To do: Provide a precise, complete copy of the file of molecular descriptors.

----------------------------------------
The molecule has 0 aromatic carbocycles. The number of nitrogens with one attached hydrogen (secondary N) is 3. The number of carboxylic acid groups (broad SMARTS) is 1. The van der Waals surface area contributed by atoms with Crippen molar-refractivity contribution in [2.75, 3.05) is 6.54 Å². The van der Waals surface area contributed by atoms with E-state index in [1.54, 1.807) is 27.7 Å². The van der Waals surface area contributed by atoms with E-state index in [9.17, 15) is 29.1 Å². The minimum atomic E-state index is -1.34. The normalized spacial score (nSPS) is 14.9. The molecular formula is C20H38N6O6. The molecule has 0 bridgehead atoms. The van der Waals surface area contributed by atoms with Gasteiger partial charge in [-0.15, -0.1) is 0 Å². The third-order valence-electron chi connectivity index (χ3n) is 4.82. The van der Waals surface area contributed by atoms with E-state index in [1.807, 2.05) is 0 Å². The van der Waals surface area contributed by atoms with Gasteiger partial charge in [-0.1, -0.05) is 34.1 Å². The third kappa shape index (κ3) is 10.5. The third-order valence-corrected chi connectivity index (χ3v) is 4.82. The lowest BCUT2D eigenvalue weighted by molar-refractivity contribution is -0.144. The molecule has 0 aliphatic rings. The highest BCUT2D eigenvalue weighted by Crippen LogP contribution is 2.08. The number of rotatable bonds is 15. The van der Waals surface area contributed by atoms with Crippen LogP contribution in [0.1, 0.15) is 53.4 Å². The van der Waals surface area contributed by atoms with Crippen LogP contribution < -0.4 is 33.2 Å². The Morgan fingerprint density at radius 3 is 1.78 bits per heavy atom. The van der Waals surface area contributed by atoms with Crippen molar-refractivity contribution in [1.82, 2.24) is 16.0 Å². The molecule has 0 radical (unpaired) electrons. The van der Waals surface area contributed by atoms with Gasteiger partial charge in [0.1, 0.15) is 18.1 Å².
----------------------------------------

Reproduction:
The molecule has 0 aromatic carbocycles. The number of nitrogens with one attached hydrogen (secondary N) is 3. The number of carboxylic acid groups (broad SMARTS) is 1. The van der Waals surface area contributed by atoms with Crippen molar-refractivity contribution in [2.75, 3.05) is 6.54 Å². The van der Waals surface area contributed by atoms with E-state index in [1.54, 1.807) is 27.7 Å². The van der Waals surface area contributed by atoms with E-state index in [9.17, 15) is 29.1 Å². The minimum atomic E-state index is -1.34. The normalized spacial score (nSPS) is 14.9. The molecular formula is C20H38N6O6. The molecule has 0 bridgehead atoms. The van der Waals surface area contributed by atoms with Gasteiger partial charge in [-0.15, -0.1) is 0 Å². The third-order valence-electron chi connectivity index (χ3n) is 4.82. The van der Waals surface area contributed by atoms with E-state index in [1.807, 2.05) is 0 Å². The van der Waals surface area contributed by atoms with Gasteiger partial charge in [-0.1, -0.05) is 34.1 Å². The third kappa shape index (κ3) is 10.5. The third-order valence-corrected chi connectivity index (χ3v) is 4.82. The lowest BCUT2D eigenvalue weighted by molar-refractivity contribution is -0.144. The molecule has 0 aliphatic rings. The highest BCUT2D eigenvalue weighted by Crippen LogP contribution is 2.08. The number of rotatable bonds is 15. The van der Waals surface area contributed by atoms with Crippen LogP contribution in [0.1, 0.15) is 53.4 Å². The van der Waals surface area contributed by atoms with Crippen LogP contribution < -0.4 is 33.2 Å². The Morgan fingerprint density at radius 3 is 1.78 bits per heavy atom. The van der Waals surface area contributed by atoms with Crippen molar-refractivity contribution in [1.82, 2.24) is 16.0 Å². The molecule has 0 radical (unpaired) electrons. The van der Waals surface area contributed by atoms with Gasteiger partial charge in [0.1, 0.15) is 18.1 Å².